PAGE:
There is an annoyingly persistent meme in a variety of different media formats where beautiful and thin (but not necessarily smart or if they are there is something unusual about them such as they are from another country) girls get together with nerdy/geeky guys that are often either unattractive by societal standards or are unpopular. The persistence of this is really beginning to piss me off for a number of different reasons and is exemplified by a recent advert that I believe was shown during the Superbowl in the USA yesterday.
The reason that this particular advert bothers me so much are because of the messages that it appears to be putting forward and are as follows (in no particular order);
Geeks are guys, unattractive and make no/little effort to be presentable.
Beautiful women cannot also be smart and computer literate or able to put together a website.
A stereotypical blond, thin, pink and high-heeled wearing Barbie type female is the ideal sexy look.
That geeks are not sexy and are socially inept (Walter starts off the advert by ignoring the audience and working on his computer). And who says geeks have to be computer geeks anyway?
Just before the two of them start to kiss there is an obvious look of disgust on the woman's face and relief when it is over. This offends me. In the first instance because it is obvious she doesn't want to kiss the guy, thus giving me the message that she has been coerced into kissing him (possibly for monetary gain) and, secondly, that Walter couldn't be found to be attractive in his own right. Attraction can be based on a number of factors, not just looks. Had there been any chemistry between the two of them, perhaps fuelled by an attraction to Walter's intelligence, it may have resulted in a less repulsive advert. But this kiss is devoid of any chemistry and highlights the contrast in the two actor's relative beauty. Well, the advert has done a couple of things, caused controversy and certainly stopped me from wanting anything to do with that particular web-hosting agent.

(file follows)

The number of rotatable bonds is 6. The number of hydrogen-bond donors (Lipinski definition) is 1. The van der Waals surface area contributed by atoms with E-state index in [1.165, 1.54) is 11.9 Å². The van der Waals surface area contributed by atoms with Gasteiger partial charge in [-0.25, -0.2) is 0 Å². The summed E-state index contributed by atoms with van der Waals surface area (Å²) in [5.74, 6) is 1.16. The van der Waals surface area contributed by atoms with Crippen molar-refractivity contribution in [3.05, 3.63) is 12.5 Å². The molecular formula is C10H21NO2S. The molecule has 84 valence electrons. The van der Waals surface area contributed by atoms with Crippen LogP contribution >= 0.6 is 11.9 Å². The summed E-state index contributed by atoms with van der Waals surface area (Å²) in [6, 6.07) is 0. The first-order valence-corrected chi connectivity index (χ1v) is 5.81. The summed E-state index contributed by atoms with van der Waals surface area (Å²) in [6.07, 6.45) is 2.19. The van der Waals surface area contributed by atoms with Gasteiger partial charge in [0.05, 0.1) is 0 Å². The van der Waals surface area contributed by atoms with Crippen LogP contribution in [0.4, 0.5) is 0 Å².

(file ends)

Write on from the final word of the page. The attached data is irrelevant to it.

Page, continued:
So, the advert pissed me off. But back to the meme "beauty and the geek". It is perpetuated not only in the dreadful reality TV show of the same name but repeatedly in films, TV, adverts (as shown above) and magazines seeking to advise women to date "nerdy" men. Even popular shows such as The Big Bang Theory, which I have to admit I do find funny, also perpetuate the same narrow minded thinking (often the "smart"/"intelligent" girls on this show are not shown to be particularly sexy, with the occasional exception of Bernadette, and the sexy/pretty one is constantly being shown as either unintelligent or uneducated. The "geeks" are not shown in a great light either).
Isn't it about time this meme died, from both sides? Intelligence and beauty do not reside on the same chromosome and thus replace one another. Nor to they act as the other's inhibitor. Lets see more positive exposure for sexy men and women who are intelligent (in my opinion the two go hand in hand anyway) and sexy people who do not fit into the ideal of beauty set by media in today's society. Exposure such as the work done by ScienceGrrl in their latest calendar, showcasing great images of real men and women in science (example image shown below). That is the type of meme I can really get on board with.
Tilly Blyth (l) and Alison Boyle (r) pictured with Babbage's Difference Engine No 2 in this photograph by Greg Funnell and featured in the 2013 ScienceGrrl calendar.